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Rockin’ for Robbie benefits play therapy

April 2, 2009

The Gamma Phi chapter of the Sigma Sigma Sigma Sorority held their third annual Rockin’ for Robbie benefit concert on March 26 to raise funds for the development and support of play therapy.

The proceeds from the concert are sent to the Robbie Page Memorial Foundation, which aims to develop and support the use of play therapy in hospitals and other organizations with play therapy programs. Play therapy is the technique of using play, a child’s natural means of expression, as a therapeutic method of assisting him or her in coping with emotional stress or trauma.

The foundation was established in 1951 after the national president of the Sigma Sorority’s son, Robbie Page, died from polio. The Robbie Page Memorial Foundation was set up by his parents to fund research to find a cure for polio, which eventually led to the discovery of the Salk vaccine. Once the cure for polio was discovered, the Foundation’s philanthropy efforts were focused on the development and support of play therapy. 

The Sigmas hold the concert every year to fulfill their slogan of “Sigmas Serving Children.”

Play therapy is beneficial to children because it helps them heal faster and lets them get away from hospital life, UW-River Falls’ Sigma Advisor Sally Field said.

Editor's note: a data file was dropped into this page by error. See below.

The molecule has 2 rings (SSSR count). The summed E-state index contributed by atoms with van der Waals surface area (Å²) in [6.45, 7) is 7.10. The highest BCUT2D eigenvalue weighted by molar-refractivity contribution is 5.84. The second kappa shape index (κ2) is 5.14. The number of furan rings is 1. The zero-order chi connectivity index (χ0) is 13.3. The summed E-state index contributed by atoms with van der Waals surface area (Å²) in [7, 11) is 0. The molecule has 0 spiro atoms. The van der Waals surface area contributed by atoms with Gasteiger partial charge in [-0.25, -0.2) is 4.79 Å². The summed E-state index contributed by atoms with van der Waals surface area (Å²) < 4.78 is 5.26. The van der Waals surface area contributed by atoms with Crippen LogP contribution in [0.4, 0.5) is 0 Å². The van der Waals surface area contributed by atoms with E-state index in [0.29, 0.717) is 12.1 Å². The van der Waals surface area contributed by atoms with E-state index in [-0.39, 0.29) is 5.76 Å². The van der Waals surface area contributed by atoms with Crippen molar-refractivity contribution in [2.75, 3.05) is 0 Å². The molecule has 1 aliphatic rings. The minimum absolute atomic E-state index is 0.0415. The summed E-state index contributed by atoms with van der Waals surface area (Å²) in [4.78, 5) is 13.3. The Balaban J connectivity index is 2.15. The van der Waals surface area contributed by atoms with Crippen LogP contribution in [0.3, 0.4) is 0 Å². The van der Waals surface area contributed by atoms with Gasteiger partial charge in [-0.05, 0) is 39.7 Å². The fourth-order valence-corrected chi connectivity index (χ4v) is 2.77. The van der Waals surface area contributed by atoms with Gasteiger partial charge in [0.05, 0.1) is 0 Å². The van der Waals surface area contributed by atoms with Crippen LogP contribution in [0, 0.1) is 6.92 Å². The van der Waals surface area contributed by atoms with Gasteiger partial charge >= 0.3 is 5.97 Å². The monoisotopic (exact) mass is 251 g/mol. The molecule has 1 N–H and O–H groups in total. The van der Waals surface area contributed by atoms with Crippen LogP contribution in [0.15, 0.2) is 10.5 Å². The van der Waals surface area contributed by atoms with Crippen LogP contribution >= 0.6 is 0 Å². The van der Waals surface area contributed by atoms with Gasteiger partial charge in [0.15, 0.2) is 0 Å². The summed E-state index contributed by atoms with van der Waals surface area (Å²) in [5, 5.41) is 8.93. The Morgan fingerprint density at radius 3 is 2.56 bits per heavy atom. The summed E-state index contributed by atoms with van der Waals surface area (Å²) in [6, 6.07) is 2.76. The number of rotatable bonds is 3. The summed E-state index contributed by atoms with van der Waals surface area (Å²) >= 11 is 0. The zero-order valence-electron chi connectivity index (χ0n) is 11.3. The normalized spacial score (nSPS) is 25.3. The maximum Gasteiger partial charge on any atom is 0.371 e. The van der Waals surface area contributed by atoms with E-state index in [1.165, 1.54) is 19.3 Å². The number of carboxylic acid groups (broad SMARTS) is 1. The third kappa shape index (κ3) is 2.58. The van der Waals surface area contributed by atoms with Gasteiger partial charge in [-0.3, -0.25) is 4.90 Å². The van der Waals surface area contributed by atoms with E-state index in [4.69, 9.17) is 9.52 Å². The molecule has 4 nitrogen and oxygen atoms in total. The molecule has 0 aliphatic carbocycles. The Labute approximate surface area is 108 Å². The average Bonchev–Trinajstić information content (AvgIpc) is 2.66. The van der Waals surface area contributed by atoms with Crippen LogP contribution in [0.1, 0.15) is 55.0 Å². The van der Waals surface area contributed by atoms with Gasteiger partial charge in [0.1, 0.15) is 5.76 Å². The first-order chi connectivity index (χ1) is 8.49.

“It allows children to escape their situation and it speeds their healing,” Field said. 

The Rockin’ for Robbie concert featured the bands The Limns, who sang reggae music, and The Full-Tilt Band, a cover band who sang songs like Van Morrison’s “Brown Eyed Girl” and Brian Adams’ “Summer of ’69.” The bands donated their time and musical talent to the fundraising event.

Both bands were arranged to play at the concert through personal connections to members of the sorority, sophomore Sigma Katie Bauer said.

“One of the guys in The Full-Tilt band is the father of Sigma Mandy Lombardo,” Bauer said. “Someone else in the sorority knows the members of The Limns.”

The first year the Rockin’ for Robbie concert was held, it raised about $2,000 for the Robbie Page Memorial. Last year it raised about $1,750, Field said.

The Sigmas not only focus on raising money for the Robbie Page Memorial—they also offer support by volunteering their time at the St. Paul Children’s Hospital in the Twin Cities. Some of the activities they do with the children are building sock puppets, having snacks and playing with games and toys.

Besides raising money through ticket sales, the Sigmas also provided popcorn to attendees for a free-will donation. Raffle tickets were sold for a chance to win various prizes donated by the community and local companies. The tickets were $1 for one or $5 for six. Some of the prize donors included Pizza Hut, McDonald’s, Hudson Bowling, Luigi’s Pizza and Erbert and Gerbert’s Subs.

The community has been very cooperative in helping out the cause, Field said.

“They have been just wonderful at donating items to the girls for either the raffle or silent auction,” Field said. “They are just amazing.”